Psalm 71:5-9 (NIV) — “For you have been my hope, Sovereign LORD, my confidence since my youth. From birth I have relied on you; you brought me forth from my mother’s womb. I will ever praise you. I have become a sign to many; you are my strong refuge. My mouth is filled with your praise, declaring your splendor all day long. Do not cast me away when I am old; do not forsake me when my strength is gone.”

Psalm 71 has 24 verses but verse 9 has captured my attention today. Perhaps because throughout the week as I have been reading the writings and comments from others, such as Steve Jobs who spoke at the Sanford University Commencement, saying, “Remembering that I’ll be dead soon is the most important tool I’ve ever encountered to help me make the big choices in life. Because almost everything — all external expectations, all pride, all fear of embarrassment or failure — these things just fall away in the face of death leaving only what is important.”

I had been reading the Old Testament book of Deuteronomy, the fourth chapter, and what I gleaned from that passage is what I consider an “Important Spiritual Principle.”

Just to narrow it down, Deuteronomy 4:31 says: “For the Lord your God is a merciful God; He will not abandon or destroy you or forget the covenant with your ancestors, which He confirmed to them by oath.”

Please, if you get the chance to search out that passage, read the whole chapter so you gain the whole spiritual principle, not to be taken out of context.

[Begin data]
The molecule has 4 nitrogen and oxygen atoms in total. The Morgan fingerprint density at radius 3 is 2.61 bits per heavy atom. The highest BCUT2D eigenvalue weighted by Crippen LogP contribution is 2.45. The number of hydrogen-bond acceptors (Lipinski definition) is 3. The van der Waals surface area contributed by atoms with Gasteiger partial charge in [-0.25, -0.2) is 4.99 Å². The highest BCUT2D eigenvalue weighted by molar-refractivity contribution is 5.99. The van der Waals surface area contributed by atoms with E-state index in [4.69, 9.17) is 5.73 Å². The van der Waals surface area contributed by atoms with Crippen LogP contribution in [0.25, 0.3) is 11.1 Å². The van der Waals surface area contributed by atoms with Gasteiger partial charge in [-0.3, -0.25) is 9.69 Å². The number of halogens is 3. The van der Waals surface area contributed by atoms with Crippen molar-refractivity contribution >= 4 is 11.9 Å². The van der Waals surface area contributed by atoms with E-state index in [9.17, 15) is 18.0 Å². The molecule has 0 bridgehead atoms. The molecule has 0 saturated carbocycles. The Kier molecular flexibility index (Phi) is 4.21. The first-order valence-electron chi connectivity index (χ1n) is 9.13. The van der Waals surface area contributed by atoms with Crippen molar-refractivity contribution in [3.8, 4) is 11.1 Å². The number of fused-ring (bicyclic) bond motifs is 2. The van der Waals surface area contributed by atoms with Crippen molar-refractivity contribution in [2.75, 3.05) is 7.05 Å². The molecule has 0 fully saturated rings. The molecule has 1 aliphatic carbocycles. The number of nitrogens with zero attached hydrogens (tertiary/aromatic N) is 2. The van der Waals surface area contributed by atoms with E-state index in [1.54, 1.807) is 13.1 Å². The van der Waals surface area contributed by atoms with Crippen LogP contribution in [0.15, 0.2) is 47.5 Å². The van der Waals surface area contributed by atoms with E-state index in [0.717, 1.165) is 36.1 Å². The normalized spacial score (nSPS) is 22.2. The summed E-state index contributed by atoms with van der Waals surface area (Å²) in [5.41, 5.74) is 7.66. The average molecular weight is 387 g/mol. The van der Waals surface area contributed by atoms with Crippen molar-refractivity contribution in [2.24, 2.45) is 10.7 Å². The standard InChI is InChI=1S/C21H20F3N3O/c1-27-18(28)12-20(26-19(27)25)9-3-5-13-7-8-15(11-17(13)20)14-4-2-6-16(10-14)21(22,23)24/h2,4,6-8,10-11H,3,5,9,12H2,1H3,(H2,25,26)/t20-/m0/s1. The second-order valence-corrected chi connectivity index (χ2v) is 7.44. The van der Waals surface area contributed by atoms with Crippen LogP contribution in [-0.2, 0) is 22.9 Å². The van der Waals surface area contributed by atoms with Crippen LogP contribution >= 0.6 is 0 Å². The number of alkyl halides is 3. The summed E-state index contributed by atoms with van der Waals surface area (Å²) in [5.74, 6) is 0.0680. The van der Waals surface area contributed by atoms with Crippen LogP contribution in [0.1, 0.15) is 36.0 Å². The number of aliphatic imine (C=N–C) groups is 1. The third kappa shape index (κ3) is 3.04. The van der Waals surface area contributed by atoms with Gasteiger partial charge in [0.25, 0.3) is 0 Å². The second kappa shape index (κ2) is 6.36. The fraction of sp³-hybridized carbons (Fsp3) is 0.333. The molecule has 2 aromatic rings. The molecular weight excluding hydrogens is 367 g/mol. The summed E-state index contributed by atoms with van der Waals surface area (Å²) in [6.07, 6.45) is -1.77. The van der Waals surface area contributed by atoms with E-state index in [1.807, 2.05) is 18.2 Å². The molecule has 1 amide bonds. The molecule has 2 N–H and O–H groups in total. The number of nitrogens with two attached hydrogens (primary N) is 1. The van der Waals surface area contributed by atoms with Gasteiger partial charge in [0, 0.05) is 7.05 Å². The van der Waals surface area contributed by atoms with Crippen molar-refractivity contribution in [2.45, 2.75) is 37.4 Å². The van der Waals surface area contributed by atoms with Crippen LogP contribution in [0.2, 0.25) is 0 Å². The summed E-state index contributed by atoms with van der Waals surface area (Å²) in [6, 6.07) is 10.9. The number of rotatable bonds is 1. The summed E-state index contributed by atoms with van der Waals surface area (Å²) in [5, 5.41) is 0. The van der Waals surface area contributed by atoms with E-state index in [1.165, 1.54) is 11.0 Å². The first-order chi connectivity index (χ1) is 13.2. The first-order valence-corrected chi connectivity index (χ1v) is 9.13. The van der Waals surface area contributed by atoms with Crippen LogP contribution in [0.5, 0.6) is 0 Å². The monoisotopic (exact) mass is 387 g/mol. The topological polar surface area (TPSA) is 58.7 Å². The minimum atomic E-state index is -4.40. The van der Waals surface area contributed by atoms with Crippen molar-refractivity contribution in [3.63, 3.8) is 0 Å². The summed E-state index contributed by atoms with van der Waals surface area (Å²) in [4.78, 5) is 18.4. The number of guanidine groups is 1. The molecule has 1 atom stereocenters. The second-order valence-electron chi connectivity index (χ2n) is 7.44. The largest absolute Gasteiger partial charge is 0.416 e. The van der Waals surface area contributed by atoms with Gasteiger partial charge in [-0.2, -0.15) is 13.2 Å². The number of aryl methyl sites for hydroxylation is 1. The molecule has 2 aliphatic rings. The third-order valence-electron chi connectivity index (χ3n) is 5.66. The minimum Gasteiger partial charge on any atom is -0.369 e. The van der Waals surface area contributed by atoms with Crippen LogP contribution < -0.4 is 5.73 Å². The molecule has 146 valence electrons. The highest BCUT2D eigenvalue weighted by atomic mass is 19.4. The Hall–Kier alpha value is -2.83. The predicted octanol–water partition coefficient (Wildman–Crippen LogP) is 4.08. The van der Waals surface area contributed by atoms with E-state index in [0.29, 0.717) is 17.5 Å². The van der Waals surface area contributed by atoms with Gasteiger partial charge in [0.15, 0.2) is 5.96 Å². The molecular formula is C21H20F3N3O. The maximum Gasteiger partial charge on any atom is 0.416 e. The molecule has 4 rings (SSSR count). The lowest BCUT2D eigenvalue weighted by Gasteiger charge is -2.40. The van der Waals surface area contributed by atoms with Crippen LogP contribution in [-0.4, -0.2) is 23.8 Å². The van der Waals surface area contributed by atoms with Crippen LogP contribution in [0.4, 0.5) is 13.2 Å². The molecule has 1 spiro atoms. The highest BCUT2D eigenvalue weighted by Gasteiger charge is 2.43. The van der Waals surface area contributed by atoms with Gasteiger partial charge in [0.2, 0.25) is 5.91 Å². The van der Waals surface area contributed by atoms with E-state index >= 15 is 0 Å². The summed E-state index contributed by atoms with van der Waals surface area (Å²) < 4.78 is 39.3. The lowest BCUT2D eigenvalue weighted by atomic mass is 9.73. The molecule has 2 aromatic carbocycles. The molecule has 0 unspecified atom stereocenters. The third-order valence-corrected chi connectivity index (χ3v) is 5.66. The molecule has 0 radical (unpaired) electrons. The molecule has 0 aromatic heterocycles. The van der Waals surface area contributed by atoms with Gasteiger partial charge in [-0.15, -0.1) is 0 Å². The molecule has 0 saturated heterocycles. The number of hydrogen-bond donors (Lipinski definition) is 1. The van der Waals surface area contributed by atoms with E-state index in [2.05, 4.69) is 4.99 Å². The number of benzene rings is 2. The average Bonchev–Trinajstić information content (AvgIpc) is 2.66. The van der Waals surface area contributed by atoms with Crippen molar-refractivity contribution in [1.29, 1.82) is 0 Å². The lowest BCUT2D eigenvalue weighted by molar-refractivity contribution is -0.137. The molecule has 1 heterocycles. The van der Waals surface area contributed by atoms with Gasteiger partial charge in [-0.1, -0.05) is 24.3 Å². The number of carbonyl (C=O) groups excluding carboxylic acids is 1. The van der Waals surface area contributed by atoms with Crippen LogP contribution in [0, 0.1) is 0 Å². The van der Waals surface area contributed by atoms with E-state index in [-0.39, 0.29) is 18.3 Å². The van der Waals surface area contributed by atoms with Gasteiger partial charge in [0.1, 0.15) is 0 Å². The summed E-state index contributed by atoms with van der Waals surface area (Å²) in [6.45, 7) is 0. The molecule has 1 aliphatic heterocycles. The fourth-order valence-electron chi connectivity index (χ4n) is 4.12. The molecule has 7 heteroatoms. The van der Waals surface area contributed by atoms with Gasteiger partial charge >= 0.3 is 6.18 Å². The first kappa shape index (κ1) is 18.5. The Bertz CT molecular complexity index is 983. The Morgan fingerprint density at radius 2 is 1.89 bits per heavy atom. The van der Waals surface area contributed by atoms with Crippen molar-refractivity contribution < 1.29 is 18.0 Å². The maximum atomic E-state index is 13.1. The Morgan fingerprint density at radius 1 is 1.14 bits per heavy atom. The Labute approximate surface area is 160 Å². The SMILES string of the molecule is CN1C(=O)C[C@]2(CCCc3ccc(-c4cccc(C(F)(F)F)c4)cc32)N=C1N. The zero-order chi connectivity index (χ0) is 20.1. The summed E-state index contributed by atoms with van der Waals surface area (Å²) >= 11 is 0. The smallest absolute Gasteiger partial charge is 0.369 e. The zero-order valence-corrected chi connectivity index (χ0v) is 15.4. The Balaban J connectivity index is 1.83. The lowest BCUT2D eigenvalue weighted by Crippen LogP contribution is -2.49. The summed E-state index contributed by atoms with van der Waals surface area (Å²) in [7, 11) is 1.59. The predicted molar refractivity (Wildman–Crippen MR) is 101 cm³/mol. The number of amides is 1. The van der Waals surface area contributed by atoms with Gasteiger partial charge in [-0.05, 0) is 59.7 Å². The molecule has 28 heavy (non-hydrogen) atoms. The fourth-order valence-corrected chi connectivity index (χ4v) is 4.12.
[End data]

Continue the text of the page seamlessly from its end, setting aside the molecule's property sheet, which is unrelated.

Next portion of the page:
Have you heard of Hadden Robinson? He wrote the following quote in an article titled “Life and Death Advice”:

“A man opens a newspaper and discovers it is dated six months in advance of the time he lives. Reading through the newspaper, he discovers stories about events that have not yet taken place. He turns to the sports page and sees scores of games not yet played. He turns to the financial page and discovers the rise or fall of different stocks and bonds. He realizes this information can make him a wealthy man. A few large bets on an underdog team can make him wealthy. Investments in stock that are now low but will go high can fatten his portfolio. He is delighted! He turns the page and comes to the obituary column and sees his picture and story. Everything changes. The knowledge of his death changes his view about his wealth.”

In some of my web surfing I came across a site named “Death Clock.” It’s based on entering your basic info so the calculation for my date of death was projected to be Friday, April 29 of 2033.

That would leave me passing at the age of 73, giving me 13 years of life left. 

Even if that knowledge were possible there is absolutely no indication of the quality of life or whether those 13 years were lived to honor God and help my neighbor which is my current goal.

I trust in the Word of God, which has an abundance of verses and passages to guide us. For example: Proverbs 27:1 — “Do not boast about tomorrow, for you do not know what a day may bring.”

Or even …

Psalm 90:12-14 — “Teach us to number our days aright, that we may gain a heart of wisdom. Relent, O’ Lord! How long will it be? Have compassion on your servants. Satisfy us in the morning with your unfailing love, that we may sing for joy and be glad all our days.”

Or even still …

1 Peter 1:6 & 7 — “In all this you greatly rejoice, though now for a little while you may have had to suffer grief in all kinds of trials. These have come so that the proven genuineness of your faith — of greater worth than gold, which perishes even though refined by fire — may result in praise, glory and honor when Jesus Christ is revealed.”

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